Interest Rate Roundup

Wednesday, December 12, 2007

The question no one wants to ask: What about inflation?

Lost amid all this credit market anxiety -- and the debate about how much the Fed should cut rates -- is the question of inflation. We keep hearing that it's dead and buried, and that it doesn't matter. But did anyone else happen to see the import price report for November -- the one that showed prices jumped 2.7% between October and November (vs. expectations for a 2% gain) and 11.4% year-over-year? That's the biggest YOY gain in any month on record (the data series goes back to 1982).

Surely "core" prices were tame right? Well, no actually. Ex-petroleum prices were up 0.7% on the month, or 3% YOY. If you exclude all fuels, you still get a 0.5% rise (3% YOY). Moreover, prices of Chinese goods are now rising consistently. They had been falling until several months ago, and the loss of cheap Chinese imports could help pressure overall prices higher.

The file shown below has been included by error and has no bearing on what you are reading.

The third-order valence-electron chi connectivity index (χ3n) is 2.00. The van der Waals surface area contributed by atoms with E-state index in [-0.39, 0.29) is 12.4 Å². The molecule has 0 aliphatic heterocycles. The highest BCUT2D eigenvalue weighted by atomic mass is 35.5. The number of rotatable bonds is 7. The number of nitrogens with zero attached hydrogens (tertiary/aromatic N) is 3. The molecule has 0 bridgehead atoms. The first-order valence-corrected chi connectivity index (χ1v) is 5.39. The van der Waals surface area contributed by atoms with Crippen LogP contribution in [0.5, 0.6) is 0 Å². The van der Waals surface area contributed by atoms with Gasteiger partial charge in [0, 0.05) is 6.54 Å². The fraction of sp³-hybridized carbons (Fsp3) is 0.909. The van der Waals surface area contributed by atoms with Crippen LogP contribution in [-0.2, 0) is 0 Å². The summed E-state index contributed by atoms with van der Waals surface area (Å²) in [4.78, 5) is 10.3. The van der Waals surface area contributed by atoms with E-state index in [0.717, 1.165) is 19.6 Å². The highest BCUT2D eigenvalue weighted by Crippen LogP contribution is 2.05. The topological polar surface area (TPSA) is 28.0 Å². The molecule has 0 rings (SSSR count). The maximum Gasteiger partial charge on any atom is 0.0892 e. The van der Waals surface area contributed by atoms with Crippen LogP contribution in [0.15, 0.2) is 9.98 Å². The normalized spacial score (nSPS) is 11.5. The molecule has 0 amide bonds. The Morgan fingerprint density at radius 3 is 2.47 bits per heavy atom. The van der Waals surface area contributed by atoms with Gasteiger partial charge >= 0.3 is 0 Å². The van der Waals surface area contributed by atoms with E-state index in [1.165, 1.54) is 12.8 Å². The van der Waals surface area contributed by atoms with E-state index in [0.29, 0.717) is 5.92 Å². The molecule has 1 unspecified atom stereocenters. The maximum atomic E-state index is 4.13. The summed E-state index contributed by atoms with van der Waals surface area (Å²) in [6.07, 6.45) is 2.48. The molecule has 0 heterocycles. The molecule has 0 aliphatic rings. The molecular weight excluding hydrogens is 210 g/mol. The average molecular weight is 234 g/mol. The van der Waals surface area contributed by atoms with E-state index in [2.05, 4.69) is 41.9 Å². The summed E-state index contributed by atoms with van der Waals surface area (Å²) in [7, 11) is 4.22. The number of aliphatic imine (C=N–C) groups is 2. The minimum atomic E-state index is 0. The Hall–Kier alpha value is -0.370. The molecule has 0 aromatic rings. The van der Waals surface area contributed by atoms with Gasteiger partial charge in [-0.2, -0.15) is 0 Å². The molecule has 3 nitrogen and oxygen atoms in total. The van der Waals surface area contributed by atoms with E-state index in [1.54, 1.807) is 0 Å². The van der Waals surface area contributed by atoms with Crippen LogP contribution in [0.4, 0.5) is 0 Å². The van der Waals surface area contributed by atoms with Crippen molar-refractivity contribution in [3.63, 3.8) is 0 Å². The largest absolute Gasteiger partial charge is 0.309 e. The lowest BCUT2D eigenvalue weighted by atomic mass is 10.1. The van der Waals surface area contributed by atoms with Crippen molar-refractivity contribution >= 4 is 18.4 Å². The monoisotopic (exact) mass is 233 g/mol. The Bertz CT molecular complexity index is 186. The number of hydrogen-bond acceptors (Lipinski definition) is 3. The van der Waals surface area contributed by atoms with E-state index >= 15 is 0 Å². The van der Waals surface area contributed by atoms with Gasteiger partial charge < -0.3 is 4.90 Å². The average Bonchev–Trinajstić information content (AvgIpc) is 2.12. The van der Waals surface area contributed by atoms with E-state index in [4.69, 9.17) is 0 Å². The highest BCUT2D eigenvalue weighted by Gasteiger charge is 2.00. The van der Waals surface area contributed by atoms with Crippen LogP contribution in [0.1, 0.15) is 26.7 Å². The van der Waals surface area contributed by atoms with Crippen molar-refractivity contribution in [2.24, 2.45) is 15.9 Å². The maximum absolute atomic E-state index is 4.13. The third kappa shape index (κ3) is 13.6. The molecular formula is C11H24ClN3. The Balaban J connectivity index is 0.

Meanwhile, in the commodities markets, crude oil is soaring (up more than $4 a barrel as I write). Soybeans were recently trading up to a fresh 34-year high. Wheat was recently trading limit up (meaning it rose the most permitted by the Chicago Board of Trade). Corn is closing in on its old high of $4.37 a bushel. And so on and so forth (though admittedly, the metals market is more mixed. Some metals, like gold, are up substantially while others, like copper, are down.)


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